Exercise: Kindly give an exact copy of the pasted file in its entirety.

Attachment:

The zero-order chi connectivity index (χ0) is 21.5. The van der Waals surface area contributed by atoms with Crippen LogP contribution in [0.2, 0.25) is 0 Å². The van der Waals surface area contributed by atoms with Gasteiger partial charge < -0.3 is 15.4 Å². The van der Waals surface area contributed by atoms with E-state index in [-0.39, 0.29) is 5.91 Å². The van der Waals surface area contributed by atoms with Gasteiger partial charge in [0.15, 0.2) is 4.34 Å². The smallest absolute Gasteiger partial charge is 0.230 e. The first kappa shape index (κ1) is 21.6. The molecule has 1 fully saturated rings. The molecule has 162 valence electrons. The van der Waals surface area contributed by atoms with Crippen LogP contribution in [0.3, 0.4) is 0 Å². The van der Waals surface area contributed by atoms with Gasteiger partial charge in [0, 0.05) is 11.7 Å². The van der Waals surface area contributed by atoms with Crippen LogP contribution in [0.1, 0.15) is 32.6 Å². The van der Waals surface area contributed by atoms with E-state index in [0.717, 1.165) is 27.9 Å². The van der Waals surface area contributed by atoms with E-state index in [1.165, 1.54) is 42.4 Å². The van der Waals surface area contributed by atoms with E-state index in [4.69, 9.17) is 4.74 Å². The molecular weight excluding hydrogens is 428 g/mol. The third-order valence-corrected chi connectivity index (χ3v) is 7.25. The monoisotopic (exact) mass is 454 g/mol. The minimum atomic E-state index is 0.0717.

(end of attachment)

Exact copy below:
The zero-order chi connectivity index (χ0) is 21.5. The van der Waals surface area contributed by atoms with Crippen LogP contribution in [0.2, 0.25) is 0 Å². The van der Waals surface area contributed by atoms with Gasteiger partial charge < -0.3 is 15.4 Å². The van der Waals surface area contributed by atoms with E-state index in [-0.39, 0.29) is 5.91 Å². The van der Waals surface area contributed by atoms with Gasteiger partial charge in [0.15, 0.2) is 4.34 Å². The smallest absolute Gasteiger partial charge is 0.230 e. The first kappa shape index (κ1) is 21.6. The molecule has 1 fully saturated rings. The molecule has 162 valence electrons. The van der Waals surface area contributed by atoms with Crippen LogP contribution in [0.3, 0.4) is 0 Å². The van der Waals surface area contributed by atoms with Gasteiger partial charge in [0, 0.05) is 11.7 Å². The van der Waals surface area contributed by atoms with Crippen LogP contribution in [0.1, 0.15) is 32.6 Å². The van der Waals surface area contributed by atoms with E-state index in [0.717, 1.165) is 27.9 Å². The van der Waals surface area contributed by atoms with E-state index in [1.165, 1.54) is 42.4 Å². The van der Waals surface area contributed by atoms with E-state index in [4.69, 9.17) is 4.74 Å². The molecular weight excluding hydrogens is 428 g/mol. The third-order valence-corrected chi connectivity index (χ3v) is 7.25. The monoisotopic (exact) mass is 454 g/mol. The minimum atomic E-state index is 0.0717.